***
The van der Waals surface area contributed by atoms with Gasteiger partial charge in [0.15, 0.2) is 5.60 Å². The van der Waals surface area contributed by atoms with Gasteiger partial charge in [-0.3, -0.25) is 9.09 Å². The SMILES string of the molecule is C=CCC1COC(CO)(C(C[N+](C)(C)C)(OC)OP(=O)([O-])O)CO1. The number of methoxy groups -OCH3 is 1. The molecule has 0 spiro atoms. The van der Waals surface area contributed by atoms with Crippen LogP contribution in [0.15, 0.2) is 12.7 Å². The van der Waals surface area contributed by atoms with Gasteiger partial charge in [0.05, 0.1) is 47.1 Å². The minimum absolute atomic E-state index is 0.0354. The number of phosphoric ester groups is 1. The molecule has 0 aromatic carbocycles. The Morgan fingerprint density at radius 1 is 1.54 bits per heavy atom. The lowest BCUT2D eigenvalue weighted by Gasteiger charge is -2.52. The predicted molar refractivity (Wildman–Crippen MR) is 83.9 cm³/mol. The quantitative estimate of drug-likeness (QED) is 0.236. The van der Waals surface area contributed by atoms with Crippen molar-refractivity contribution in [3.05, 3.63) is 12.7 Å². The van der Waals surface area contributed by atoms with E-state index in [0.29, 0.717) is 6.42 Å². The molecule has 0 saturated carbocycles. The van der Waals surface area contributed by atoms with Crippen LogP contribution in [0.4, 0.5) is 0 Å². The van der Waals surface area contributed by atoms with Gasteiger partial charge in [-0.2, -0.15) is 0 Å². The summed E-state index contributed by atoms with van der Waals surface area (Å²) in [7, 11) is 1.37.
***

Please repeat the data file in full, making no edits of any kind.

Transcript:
The van der Waals surface area contributed by atoms with Gasteiger partial charge in [0.15, 0.2) is 5.60 Å². The van der Waals surface area contributed by atoms with Gasteiger partial charge in [-0.3, -0.25) is 9.09 Å². The SMILES string of the molecule is C=CCC1COC(CO)(C(C[N+](C)(C)C)(OC)OP(=O)([O-])O)CO1. The number of methoxy groups -OCH3 is 1. The molecule has 0 spiro atoms. The van der Waals surface area contributed by atoms with Crippen LogP contribution in [0.15, 0.2) is 12.7 Å². The van der Waals surface area contributed by atoms with Gasteiger partial charge in [0.05, 0.1) is 47.1 Å². The minimum absolute atomic E-state index is 0.0354. The number of phosphoric ester groups is 1. The molecule has 0 aromatic carbocycles. The Morgan fingerprint density at radius 1 is 1.54 bits per heavy atom. The lowest BCUT2D eigenvalue weighted by Gasteiger charge is -2.52. The predicted molar refractivity (Wildman–Crippen MR) is 83.9 cm³/mol. The quantitative estimate of drug-likeness (QED) is 0.236. The van der Waals surface area contributed by atoms with Crippen molar-refractivity contribution in [3.05, 3.63) is 12.7 Å². The van der Waals surface area contributed by atoms with E-state index in [0.29, 0.717) is 6.42 Å². The molecule has 0 saturated carbocycles. The van der Waals surface area contributed by atoms with Crippen LogP contribution in [0.4, 0.5) is 0 Å². The van der Waals surface area contributed by atoms with Gasteiger partial charge in [-0.2, -0.15) is 0 Å². The summed E-state index contributed by atoms with van der Waals surface area (Å²) in [7, 11) is 1.37.